Man Down is a short documentary that looks at one man’s journey into fatherhood and its repercussions on his mental health. Shot in Dartmoor and Ashburton the film shines a light on Postpartum Depression in men. Made by award-winning filmmaker Arthur Cauty, it’s a collaboration with Silver Levy-So, another Devon filmmaker. We caught up with Arthur and Silver to find out why they put such a personal story on screen.
D&CFilm: The film is a beautifully honest portrayal of fatherhood. How did Man Down come about?
Arthur: I often find myself drawn towards social issues – addiction, racism, homelessness, mental health – using film as a means of confronting them, with the hope that it could generate some conversation or even inspire some form of change, big or small. Silver had been talking to me about becoming a dad, and the mental health implications of it all, and he seemed keen to do something, so that was that.
Silver: It’s something that I had been writing little bits about ever since I became a dad. When I felt like nobody else would understand or listen, I would just go back to writing – I always knew that at some point I would share this story – or at least bits of it. Arthur just happened to be one of the friends that I had sporadically been venting my frustrations to since becoming a dad, just about feeling trapped and not being able to work etc. Eventually, he just said, do you want to film a little piece, and the fact we had worked together on and off for a while and with success and no real qualms. He’s the only other person I trusted to capture it… So we did.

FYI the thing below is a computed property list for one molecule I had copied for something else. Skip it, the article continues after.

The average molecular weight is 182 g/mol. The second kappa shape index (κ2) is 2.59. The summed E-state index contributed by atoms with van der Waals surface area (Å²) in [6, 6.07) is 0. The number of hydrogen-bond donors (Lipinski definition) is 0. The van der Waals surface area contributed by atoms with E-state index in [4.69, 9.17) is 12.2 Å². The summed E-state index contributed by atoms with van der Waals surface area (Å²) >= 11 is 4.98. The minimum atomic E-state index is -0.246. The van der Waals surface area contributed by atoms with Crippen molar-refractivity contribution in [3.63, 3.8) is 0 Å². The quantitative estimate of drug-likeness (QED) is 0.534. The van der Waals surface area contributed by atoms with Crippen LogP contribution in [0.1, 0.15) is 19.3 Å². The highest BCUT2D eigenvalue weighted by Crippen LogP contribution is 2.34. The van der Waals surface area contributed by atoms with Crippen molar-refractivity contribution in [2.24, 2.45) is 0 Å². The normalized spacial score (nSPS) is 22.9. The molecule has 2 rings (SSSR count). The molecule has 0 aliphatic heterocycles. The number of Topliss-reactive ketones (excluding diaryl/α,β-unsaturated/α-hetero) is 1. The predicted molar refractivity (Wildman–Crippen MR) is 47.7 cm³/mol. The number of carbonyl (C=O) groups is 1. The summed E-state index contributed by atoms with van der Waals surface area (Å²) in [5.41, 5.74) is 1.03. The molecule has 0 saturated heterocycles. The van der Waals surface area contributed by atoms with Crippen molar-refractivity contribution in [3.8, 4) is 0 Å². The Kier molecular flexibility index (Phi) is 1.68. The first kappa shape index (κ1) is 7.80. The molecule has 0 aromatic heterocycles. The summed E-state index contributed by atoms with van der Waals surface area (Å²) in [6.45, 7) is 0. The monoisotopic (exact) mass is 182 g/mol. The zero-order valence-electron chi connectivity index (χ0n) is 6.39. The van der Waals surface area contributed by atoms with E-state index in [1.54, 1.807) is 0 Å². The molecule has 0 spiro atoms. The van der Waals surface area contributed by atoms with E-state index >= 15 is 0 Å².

D&CFilm: Talking on camera is such a big ask and Silver did it in such a forthright and open way, did it help that he’s a filmmaker?
Arthur: I think it certainly helped that we’ve worked together in the past. Silver worked on my feature documentary A Royal Hangover back in 2014, as well as little bits and pieces since, so he’s most likely pretty familiar with my process and approach to interviews etc. I think being friends is a big part of it, and that there was a huge element of trust involved on Silver’s part. I remember telling him up front that if he hated the cut, or wasn’t comfortable with the film for whatever reason, that we’d scrap it.
Silver: There are some aspects about being in front of the camera that help if you have also been behind the camera for many years, for instance it is nothing new and you can work out how you might look based on angles etc and also the set up doesn’t faze you. On the other hand, it can also make things uncomfortable for some of those very reasons above – e.g. you can almost work out how you’re gonna look and sound. I don’t think anyone particularly likes seeing and hearing themselves played back – It’s well known in human psychology. I am uncomfortable about myself pretty much throughout watching the film, no matter how many times I watch it. You just have to stay true to yourself.